To personal checks please add sufficient to cover the bank exchange.
Address all communications to BAHAI NEWS SERVICE, P. O. Box 283, Chicago, Ill., U.S.A.
TABLET FROM ABDUL-BAHA.
HE IS GOD!
O thou Star of the West!
Be thou happy! Be thou happy! Shouldst thou continue to remain firm and eternal, ere long, thou shalt become the Star of the East and shalt spread in every country and clime. Thou art the first paper of the Bahais which is organized in the country of America. Although for the present thy subscribers are limited, thy form is small and thy voice weak, yet shouldst thou stand unshakable, become the object of the attention of the friends and the center of the generosity of the leaders of the faith who are firm in the Covenant, in the future thy subscribers will become hosts after hosts like unto the waves of the sea; thy volume will increase, thy arena will become vast and spacious and thy voice and fame will be raised and become world-wide—and at last thou shalt become the first paper of the world of humanity. Yet all these depend upon firmness, firmness, firmness!
(Signed) ABDUL-BAHA ABBAS.
Aga-Seyed-Taki, the Great Afnan
By CHARLES MASON REMEY
January 1, 1916.
Mrs. Corinne True, Chicago.
My dear friend:
You have asked me for some information regarding the life of the venerable Afnan, or the great Afnan, as he was sometimes called in the orient, under whose service of direction, the Mashrak-el-Azkar was built in Ishkabad, Russia.
Afnan, you know, is the term which has been applied to the blood relatives of the "First Point"—the Bab. Aga-Seyed-Taki was the name of the Afnan of whom I write. In the orient, he is known also as Jenab-Afnan-Vakil-Dowleh, the title bestowed upon him for public services rendered to his country, Persia.
Aga-Seyed-Taki-Afnan was first cousin of the Bab. He was the son of Hadji-Mirza-Seyed-Mohammad, the brother of the Bab's mother. It was this same Hadji-Mirza-Seyed-Mohammed, to whom Baha'o'llah revealed, while in Baghdad, the Kitab-el-Ighan or Book of Assurance. So far as I have been able to ascertain, Aga-Seyed-Taki-Afnan was six or seven years younger than the Bab, and they were intimately associated in Baghdad. The friends in Akka and Haifa have told interesting incidents of the youth of the Bab, as described by the Afnan, who recalled vividly the holy personality and spiritual charm of the "First Point."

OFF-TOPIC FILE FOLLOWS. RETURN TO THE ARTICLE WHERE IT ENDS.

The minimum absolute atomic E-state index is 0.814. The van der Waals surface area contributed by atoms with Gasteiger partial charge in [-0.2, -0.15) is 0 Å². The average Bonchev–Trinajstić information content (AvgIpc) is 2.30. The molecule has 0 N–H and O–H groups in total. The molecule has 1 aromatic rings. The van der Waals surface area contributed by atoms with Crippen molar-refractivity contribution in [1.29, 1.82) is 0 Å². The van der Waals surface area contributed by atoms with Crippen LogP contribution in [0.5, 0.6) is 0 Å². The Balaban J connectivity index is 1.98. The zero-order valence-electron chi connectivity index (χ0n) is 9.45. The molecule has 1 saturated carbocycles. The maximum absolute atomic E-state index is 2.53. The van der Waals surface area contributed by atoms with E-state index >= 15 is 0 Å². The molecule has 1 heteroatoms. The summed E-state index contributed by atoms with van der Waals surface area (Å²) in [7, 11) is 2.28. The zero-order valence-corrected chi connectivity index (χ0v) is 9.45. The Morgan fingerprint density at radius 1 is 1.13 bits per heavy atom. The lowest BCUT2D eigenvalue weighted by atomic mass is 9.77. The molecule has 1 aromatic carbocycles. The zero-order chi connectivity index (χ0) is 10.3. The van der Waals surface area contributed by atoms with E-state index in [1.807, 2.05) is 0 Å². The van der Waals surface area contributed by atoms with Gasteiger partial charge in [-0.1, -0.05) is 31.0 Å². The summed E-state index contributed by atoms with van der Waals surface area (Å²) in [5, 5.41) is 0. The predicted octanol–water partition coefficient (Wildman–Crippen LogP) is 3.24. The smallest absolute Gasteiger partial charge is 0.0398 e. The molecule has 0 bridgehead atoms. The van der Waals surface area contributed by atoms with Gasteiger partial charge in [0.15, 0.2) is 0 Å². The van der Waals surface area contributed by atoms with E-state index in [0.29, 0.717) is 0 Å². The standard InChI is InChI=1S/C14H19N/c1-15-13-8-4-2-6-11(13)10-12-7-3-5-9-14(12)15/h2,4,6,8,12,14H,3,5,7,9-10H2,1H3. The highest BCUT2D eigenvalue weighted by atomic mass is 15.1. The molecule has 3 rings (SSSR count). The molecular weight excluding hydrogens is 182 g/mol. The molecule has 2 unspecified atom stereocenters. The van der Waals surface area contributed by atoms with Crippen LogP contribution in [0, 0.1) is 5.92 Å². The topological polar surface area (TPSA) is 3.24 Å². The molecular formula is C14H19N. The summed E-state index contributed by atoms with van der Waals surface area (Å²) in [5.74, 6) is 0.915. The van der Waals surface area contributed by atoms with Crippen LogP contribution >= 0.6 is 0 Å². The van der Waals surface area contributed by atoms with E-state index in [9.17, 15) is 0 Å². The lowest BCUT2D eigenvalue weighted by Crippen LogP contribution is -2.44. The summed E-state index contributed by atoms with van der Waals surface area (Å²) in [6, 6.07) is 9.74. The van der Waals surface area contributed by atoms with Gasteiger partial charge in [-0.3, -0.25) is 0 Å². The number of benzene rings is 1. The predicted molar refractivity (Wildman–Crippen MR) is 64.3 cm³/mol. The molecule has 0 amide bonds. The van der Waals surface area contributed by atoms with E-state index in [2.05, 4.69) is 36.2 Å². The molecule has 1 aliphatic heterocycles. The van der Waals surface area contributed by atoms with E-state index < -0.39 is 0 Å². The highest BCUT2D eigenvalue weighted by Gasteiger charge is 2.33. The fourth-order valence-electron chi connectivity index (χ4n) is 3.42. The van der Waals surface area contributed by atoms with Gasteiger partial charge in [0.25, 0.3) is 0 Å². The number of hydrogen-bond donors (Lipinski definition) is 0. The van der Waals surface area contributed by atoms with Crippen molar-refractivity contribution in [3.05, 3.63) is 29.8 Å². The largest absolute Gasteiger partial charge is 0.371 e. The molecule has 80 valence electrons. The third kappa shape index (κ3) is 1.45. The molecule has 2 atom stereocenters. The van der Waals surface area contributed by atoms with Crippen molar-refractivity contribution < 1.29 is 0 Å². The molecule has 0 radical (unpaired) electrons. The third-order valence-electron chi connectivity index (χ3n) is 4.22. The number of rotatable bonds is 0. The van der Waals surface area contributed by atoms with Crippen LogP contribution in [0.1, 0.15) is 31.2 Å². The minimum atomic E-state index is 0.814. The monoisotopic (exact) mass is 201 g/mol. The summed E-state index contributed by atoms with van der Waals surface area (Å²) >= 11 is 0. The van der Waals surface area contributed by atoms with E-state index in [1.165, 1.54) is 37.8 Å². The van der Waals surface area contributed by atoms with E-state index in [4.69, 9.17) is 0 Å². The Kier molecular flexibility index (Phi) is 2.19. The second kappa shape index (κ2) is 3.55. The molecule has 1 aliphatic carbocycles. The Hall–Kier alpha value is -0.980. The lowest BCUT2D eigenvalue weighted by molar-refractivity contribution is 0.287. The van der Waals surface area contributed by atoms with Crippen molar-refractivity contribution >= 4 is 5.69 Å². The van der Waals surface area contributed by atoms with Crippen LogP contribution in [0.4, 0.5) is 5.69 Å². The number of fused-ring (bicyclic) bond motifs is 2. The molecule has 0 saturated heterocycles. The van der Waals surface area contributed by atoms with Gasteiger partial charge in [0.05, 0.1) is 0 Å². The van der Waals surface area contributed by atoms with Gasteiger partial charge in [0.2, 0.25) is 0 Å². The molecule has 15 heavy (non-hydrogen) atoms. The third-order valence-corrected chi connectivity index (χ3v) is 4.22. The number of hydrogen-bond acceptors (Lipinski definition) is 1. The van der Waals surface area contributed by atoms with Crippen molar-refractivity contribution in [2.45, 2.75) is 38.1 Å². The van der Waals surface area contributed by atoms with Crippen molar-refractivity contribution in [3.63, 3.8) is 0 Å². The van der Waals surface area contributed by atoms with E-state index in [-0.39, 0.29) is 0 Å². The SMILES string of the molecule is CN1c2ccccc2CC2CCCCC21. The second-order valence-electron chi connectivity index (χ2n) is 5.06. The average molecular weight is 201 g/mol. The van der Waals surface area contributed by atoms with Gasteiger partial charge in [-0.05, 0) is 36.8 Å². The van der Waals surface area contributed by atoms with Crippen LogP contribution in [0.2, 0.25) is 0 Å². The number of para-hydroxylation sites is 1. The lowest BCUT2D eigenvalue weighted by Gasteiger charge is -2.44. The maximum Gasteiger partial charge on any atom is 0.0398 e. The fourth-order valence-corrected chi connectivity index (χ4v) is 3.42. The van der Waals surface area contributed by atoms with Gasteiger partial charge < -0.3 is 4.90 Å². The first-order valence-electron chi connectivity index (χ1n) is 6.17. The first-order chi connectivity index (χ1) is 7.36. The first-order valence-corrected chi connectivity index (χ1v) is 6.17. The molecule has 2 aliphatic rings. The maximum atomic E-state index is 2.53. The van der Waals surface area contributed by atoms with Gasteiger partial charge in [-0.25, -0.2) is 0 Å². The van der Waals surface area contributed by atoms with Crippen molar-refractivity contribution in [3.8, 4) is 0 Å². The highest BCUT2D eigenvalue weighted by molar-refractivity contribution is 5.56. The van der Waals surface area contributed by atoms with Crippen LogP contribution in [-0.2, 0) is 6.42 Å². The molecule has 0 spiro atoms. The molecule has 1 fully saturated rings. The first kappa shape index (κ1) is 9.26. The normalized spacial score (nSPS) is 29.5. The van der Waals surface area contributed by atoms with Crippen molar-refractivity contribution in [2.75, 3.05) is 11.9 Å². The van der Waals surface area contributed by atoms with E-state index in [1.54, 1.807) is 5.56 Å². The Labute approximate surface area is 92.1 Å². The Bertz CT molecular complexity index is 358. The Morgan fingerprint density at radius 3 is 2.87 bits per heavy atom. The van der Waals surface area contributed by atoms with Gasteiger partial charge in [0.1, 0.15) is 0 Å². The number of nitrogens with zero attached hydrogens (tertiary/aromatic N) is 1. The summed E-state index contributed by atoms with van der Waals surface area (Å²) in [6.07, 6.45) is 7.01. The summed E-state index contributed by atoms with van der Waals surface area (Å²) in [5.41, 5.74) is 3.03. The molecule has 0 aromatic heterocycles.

After many years of service to the Cause in Persia, the Afnan was chosen by Abdul-Baha to undertake the work of the Mashrak-el-Azkar in Ishkabad, where he lived for some years, held in great esteem by all who knew him. Under his direction, the plans for the building were made and the edifice constructed.
I am sending you some pictures which will be of interest to the friends. One shows Aga-Seyed-Taki-Afnan the center of a multitude, including, as you will see by their uniforms, a number of Russian officials. He is in the act of placing the first stones of the foundation of the
Mashrak-el-Azkar of Ishkabad. Note the decorations he wears. These were received from the Russian government in recognition of service rendered in offices to which he had been appointed. Another picture shows the Mashrak-el-Azkar under construction. I send you
--PHOTO-- The Great Afnan
also a likeness of the Afnan himself with two sons, one upon either side.
In the early summer of 1908, I made a pilgrimage to the Holy Land and Akka. At that time it was not advisable for a westerner to go to the home of Abdul-Baha, so I was entertained for two days in Akka in the home of the Afnan. This was my first acquaintance with him. Again, in the late spring of 1910, when Howard Struven and I were with Abdul-Baha, we had several memorable visits with the venerable Afnan, who was then visiting on Mount Carmel, in the German Colony, not far from the tomb of the Bab. I recall
him as a most patriarchlal figure with his long white beard, green turban and the flowing robes of the orient. Though the physical man showed his many years, his smile was radiantly brilliant, giving a glimpse into the chambers of the soul of the inner—the real spiritual man, which knows no age, for it lives eternally.
Here was Aga-Seyed-Taki-Afnan spending the evening of a long life of service near to Abdul-Baha, on the hallowed slopes of the mountain of God—that spot frequented by the Holy Seers and Prophets of biblical days—that spot from which now, in these latter days, the spiritual religion of God is again being given to the world.
--PHOTO-- Laying of Corner Stone, Bahai Temple, Ishkabad, Russia
The service of the great Afnan in this world was completed in the summer of 1911, when he passed into the realms beyond, at the advanced age of eighty-five years.
While George Latimer and I were on Mount Carmel a year ago last October (1914), we took a walk one day over the mountain, in the direction of the sea, toward the cave of the Prophet Elijah. Below us, on the flat between the foot of the mountain and the shore, was the Bahai cemetery. From where we stood, we could look down into the small enclosure, in the center of which is the simple tomb of Aga-Seyed-Taki, the Afnan. Upon one side towered the mountain of God, with its sacred places, while upon the other side stretched the blue sweep of the "tideless sea," stretching off to the north, where Akka, the New Jerusalem, with its white walls and domes seemed to float like a dove upon the water. We were struck by the symbology
of the dove. In the past the "dove of peace" has always been represented as soaring above the earth, but here, even while the great war raged, we seemed to see the dove calmly resting upon the earth's surface, affording the refuge, in this age, of spiritual peace, protection and shelter!
Could the mortal Aga-Seyed-Taki, the great Afnan, have a more fitting resting place than amid such holy surroundings?
Faithfully yours in the service of the Mashrak-el-Azkar,
Charles Mason Remey.
Letters from the Orient
Received by MISS MARTHA L. ROOT
Tanta, Egypt, Nov. 24, 1915.